Coral reefs in the Indian Ocean that were severely damaged by a global warming event 17 years ago have bounced back to optimum health and have the potential to keep pace with rising sea levels, but only if they escape the impacts of future warming events, researchers have found.
Researchers from Lancaster University, Exeter University and from Australia measured changes to 28 reefs across the Chagos Archipelago, the remote British Indian Ocean Territory 300 miles south of the Maldives, that lost 90 per cent of its coral cover during 1998, when sea temperatures rose to unprecedented levels.
In contrast to reefs across the globe, which have suffered severe and continuing damage due to the combined effects of climate change and local disturbances, the researchers found that the coral communities on most of the reefs they looked at had recovered rapidly from this major ‘bleaching’ event. The research is published today, December 16, in the journal Scientific Reports.
Coral bleaching is caused by stress from high sea temperatures and occurs when the relationship between the coral host and an algae that lives within it, which provides most the coral with its food, breaks down. Under stress the corals then expel the algae and if this occurs for periods of more than a few weeks the corals will die.
“These reefs are, in many ways, outliers in terms of what is happening globally,” said Professor Chris Perry, College of Life and Environmental Sciences, Exeter University. “Most reefs across the Caribbean, and indeed in many other areas of the world have seen rapid loss of coral cover and their growth potential has been massively reduced. In contrast, these reefs recovered very quickly and the most likely reason for this is their relative isolation from direct human disturbance.”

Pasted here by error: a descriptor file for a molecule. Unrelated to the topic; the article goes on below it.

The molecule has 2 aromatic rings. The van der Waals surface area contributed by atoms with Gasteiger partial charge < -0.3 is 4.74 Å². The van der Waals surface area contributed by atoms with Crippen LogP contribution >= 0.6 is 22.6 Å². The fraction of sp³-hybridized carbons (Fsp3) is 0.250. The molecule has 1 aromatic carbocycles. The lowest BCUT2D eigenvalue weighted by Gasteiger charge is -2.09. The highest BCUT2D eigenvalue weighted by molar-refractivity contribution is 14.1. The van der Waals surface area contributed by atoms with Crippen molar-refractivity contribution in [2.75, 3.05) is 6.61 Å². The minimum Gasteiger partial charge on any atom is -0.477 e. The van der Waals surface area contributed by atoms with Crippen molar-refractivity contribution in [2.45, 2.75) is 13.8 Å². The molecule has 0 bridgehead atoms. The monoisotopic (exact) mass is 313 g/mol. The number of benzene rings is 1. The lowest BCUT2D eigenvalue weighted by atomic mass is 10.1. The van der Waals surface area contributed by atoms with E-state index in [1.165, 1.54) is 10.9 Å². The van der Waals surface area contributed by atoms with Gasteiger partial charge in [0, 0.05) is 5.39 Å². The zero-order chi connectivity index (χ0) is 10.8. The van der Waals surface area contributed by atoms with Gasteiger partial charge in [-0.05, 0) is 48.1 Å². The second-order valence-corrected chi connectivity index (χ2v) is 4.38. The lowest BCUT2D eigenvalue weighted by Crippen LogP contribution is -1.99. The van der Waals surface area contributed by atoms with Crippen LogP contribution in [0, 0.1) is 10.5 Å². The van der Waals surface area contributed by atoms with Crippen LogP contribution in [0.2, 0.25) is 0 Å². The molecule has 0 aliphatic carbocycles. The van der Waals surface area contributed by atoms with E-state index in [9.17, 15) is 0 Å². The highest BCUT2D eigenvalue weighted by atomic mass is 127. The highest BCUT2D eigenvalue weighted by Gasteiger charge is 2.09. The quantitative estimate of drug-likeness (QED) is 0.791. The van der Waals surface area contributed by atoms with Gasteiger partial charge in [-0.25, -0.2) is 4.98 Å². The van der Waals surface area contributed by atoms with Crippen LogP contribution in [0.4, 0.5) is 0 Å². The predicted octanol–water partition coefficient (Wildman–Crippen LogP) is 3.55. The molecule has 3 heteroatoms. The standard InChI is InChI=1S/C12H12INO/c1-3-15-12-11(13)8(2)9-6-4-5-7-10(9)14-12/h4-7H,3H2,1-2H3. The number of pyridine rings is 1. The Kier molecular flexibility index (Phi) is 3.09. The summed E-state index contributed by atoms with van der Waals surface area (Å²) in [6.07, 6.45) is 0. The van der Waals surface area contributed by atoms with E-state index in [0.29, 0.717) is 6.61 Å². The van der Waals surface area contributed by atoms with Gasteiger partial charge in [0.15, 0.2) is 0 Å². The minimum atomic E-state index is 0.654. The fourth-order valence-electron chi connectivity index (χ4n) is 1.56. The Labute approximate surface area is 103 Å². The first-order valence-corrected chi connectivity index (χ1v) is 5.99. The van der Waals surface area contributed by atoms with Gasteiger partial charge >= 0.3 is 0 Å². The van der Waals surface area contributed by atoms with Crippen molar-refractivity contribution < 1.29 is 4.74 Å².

The research team measured the carbonate budgets of the reefs, which is a measure of the amount of calcium carbonate that the coral reefs produce, as a measure of reef health.
“Recovery of these reefs has been quite well documented but this is the first time we have looked at the rate of carbonate being produced in these isolated systems,” said co-author, Professor Nick Graham of the Lancaster Environment Centre, Lancaster University. “The resulting growth potential for many of the reefs appears to be good, particularly on the reefs dominated by branching and table corals. However, these same species are also the most vulnerable to higher sea surface temperatures. The major global sea surface warming event predicted for early 2016 is thus a major threat.”
“In the short-term there is little that can be done to stop such warming events, but limiting future CO2 emissions should be a critical global ambition in terms of protecting these unique marine ecosystems, while effectively protecting isolated systems such as Chagos from local impacts is essential to instil any capacity for future recovery,” added Professor Perry.